Inversion Processes in Phosphines and Their Radical Cations:  When Is a Pseudo-Jahn−Teller Effect Operative?<sup>†</sup>

1998-07-18T00:00:00Z (GMT) by Steven Creve Minh Tho Nguyen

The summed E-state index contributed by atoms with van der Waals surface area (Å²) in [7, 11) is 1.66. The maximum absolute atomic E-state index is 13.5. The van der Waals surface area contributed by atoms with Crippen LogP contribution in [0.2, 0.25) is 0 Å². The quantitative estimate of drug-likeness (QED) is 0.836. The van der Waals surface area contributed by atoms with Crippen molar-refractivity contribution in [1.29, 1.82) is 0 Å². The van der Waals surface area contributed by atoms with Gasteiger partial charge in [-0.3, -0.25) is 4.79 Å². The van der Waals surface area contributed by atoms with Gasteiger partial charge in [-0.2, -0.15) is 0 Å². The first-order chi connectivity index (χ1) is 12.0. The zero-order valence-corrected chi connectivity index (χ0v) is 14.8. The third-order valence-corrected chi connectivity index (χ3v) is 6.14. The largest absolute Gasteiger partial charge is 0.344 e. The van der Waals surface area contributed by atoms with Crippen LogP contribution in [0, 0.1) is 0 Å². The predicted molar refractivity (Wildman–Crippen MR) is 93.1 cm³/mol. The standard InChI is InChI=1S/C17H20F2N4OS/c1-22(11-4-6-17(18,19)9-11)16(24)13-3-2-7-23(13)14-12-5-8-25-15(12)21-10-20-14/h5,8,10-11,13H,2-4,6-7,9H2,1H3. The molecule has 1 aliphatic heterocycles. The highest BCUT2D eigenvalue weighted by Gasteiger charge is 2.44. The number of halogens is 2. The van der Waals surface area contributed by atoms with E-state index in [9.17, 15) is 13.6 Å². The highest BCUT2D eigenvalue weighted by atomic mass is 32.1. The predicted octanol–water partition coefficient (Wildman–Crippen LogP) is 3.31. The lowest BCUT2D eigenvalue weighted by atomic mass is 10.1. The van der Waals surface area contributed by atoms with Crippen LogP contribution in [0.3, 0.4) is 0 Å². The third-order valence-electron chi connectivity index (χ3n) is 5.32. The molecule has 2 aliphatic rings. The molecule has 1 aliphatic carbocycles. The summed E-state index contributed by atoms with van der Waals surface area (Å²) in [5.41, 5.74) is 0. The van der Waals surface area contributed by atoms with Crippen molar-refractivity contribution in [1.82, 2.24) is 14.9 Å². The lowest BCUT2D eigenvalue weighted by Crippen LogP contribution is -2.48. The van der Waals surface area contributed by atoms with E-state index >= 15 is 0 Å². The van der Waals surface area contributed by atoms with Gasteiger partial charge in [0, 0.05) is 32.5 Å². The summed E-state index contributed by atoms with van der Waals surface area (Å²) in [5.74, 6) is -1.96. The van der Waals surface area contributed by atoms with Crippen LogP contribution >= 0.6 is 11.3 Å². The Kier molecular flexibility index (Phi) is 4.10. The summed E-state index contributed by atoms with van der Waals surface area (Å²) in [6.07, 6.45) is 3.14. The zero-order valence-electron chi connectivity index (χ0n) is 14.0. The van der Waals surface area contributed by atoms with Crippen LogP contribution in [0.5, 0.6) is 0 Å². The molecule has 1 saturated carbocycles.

The inversion processes in substituted phosphines (R<sub>3</sub>P) and their radical cations have been investigated in detail using high-level ab initio molecular orbital and density functional theory calculations. Particular attention has been paid to the understanding of the inversion mechanism. While in PH<sub>3</sub> and methyl derivatives only the classical vertex inversion exists, halogenated phosphines invert through <i>C</i><sub>2</sub><i><sub>v</sub></i> T-shaped transition structures in most neutral species. The pseudo-Jahn−Teller effect in which an a<sub>1</sub>‘ ⊗ e‘ mixing leads a <i>D</i><sub>3</sub><i><sub>h</sub></i> to a <i>C</i><sub>2</sub><i><sub>v</sub></i> T-shaped transition structure is confirmed to be responsible for the edge inversion. This effect is operative upon substitution of, at least, two H atoms of PH<sub>3</sub> by halogen atoms and appears to be largest in F-derivatives. The pseudo-JT effect is reduced in the order F > Cl > Br. In radical cations, the inversion barriers are consistently and substantially reduced, in such a way that in PCl<sub>3</sub><sup>•+</sup> and PBr<sub>3</sub><sup>•+</sup> the pseudo-Jahn−Teller effect virtually disappears and the edge inversion no longer exists. The effect of electron correlation on the inversion barriers has also been considered; it is small in hydrides but becomes quite large in halogenated phosphines. The ionization energies of the phosphines under consideration have also been derived.